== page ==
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Two Studies and a Commentary Reinforce the Safety of the 9-Valent Human Papillomavirus Vaccine :

November 18, 2019

Since 2014, the 9-valent human papillomavirus (HPV) vaccine has been approved for females and males ages 9 to 26 years.

Since 2014, the 9-valent human papillomavirus (HPV) vaccine has been approved for females and males ages 9 to 26 years. Despite this, some families are concerned about the safety of this cancer-preventing vaccine. To address these concerns, two independent vaccine safety studies are being published this week that underscore the safety of HPV vaccination. The first study, by Shimabukoro et al (10.1542/peds.2019-1791), reviewed the National Vaccine Adverse Event Reporting System (VAERS) from 2014 to 2017 to determine the frequency of serious reported events. During the study period, 7,244 reports about HPV vaccination were received, of which 97.4% were defined as non-serious, including syncope, headache, dizziness, and soreness or redness in the injection site. These reports were similar for males and females. The two most common reasons for reporting a result were syncope, a previously known as safety concern, and giving an incorrect dose. The authors also note two reports of death, but autopsy information and/or death certificates did not establish any link suggestive of causality. The authors conclude that the safety profile seen was no different than what had been reported in pre-licensure trials and resembled quite closely the same post-marketing safety data of the 4-valent vaccine that preceded the 9-valent version.

Independently, Donahue et al (10.1542/peds.2019-1808) looked at real-time safety surveillance for the first two years after the 9-valent vaccine became licensed using the Vaccine Safety Datalink, which surveys practices for vaccine safety events. The authors looked at data collected at six Vaccine Datalink sites for a series of pre-specified adverse events ranging from anaphylaxis to venous thromboembolism. Observed events were compared to those expected from prior pre-licensure data and if the rate of observed events were higher than expected, medical records were reviewed to better understand what had transpired.  The authors found 4 unexpected increases during 105 weeks of surveillance (2015-2017), representing over 838,991 doses of vaccine: appendicitis in males after the third dose, pancreatitis in older teens and young adults, and allergic reactions in both younger and older teen females after the second dose. Record review and temporal analysis did not confirm that these events were causally related to the vaccine. Thus again, no new or unexpected safety concerns were noted.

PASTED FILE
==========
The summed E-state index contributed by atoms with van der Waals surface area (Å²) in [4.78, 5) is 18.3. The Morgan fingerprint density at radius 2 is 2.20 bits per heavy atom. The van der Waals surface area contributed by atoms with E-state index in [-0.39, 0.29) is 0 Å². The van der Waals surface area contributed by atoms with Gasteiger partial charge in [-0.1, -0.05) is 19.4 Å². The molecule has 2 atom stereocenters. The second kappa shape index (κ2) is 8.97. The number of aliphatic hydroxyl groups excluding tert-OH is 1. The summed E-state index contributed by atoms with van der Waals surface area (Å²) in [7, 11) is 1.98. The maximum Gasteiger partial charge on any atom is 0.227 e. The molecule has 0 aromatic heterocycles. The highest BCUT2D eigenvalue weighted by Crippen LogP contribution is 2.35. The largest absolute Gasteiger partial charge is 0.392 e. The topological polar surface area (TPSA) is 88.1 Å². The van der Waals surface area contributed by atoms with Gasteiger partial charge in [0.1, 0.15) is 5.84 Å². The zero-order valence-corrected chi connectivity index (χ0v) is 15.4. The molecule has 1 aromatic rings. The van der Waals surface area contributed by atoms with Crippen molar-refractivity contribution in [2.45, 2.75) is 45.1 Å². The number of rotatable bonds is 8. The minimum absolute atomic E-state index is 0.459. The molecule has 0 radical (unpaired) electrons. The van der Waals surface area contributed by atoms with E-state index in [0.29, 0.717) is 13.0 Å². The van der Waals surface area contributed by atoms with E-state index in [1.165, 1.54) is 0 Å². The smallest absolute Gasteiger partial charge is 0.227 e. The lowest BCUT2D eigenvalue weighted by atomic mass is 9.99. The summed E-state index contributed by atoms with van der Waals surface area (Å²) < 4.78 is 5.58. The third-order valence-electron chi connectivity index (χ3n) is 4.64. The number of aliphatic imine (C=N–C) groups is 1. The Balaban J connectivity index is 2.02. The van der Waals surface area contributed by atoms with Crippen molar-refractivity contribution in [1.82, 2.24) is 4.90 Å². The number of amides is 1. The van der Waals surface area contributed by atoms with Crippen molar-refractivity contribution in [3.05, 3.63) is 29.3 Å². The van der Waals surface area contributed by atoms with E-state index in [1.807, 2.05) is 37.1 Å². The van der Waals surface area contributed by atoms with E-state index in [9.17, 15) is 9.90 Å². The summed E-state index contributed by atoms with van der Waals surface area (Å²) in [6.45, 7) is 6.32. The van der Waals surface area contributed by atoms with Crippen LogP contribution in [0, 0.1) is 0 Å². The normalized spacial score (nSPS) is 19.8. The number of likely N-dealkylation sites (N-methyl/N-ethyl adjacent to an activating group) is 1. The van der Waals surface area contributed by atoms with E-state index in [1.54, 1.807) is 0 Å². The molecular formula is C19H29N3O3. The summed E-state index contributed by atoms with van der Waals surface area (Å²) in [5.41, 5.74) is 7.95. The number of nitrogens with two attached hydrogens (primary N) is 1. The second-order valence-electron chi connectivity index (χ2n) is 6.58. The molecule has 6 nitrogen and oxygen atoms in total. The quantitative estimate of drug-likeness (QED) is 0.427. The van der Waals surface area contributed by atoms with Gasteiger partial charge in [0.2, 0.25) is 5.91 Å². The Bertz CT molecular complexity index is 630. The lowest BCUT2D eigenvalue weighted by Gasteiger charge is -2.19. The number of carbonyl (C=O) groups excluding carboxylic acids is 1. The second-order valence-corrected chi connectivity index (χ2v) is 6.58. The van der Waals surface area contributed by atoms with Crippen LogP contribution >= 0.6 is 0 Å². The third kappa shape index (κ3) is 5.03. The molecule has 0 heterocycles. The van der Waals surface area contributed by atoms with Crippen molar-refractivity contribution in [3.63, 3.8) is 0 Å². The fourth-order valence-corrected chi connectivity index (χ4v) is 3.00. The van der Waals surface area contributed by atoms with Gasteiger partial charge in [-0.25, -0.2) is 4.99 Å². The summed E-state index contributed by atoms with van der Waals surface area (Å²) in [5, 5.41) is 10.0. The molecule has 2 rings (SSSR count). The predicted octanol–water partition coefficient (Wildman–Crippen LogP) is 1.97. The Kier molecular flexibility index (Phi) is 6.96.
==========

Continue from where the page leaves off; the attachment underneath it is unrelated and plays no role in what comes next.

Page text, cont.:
So why are these two studies of importance since we knew the vaccine had a strong safety profile leading to licensure? We asked Dr. Cody Meissner, specialist in pediatric infectious diseases to weigh in with an accompanying commentary (10.1542/peds.2019-2345).  He takes us on a historical journey reminding us of how the HPV vaccine came into being, the significant role it plays in reducing cervical and other cancer incidence, and that these two studies with the large number of vaccinations administered showing no major safety concerns (i.e. 28 million in the Shimabukuro et al. study and >830,000 in the Donahue et al study) should put to rest any concerns about this vaccine other than to make sure every teen receives it, ideally before they become sexually active to insure highest efficacy. Give both these studies and commentary your best shot, and don’t hesitate to share what you learn with teens or their parents who may still be hesitant to agree to the vaccine. It is yet another great story of how vaccines are one of the most effective and safest contributions to public health and wellbeing of the past two centuries.

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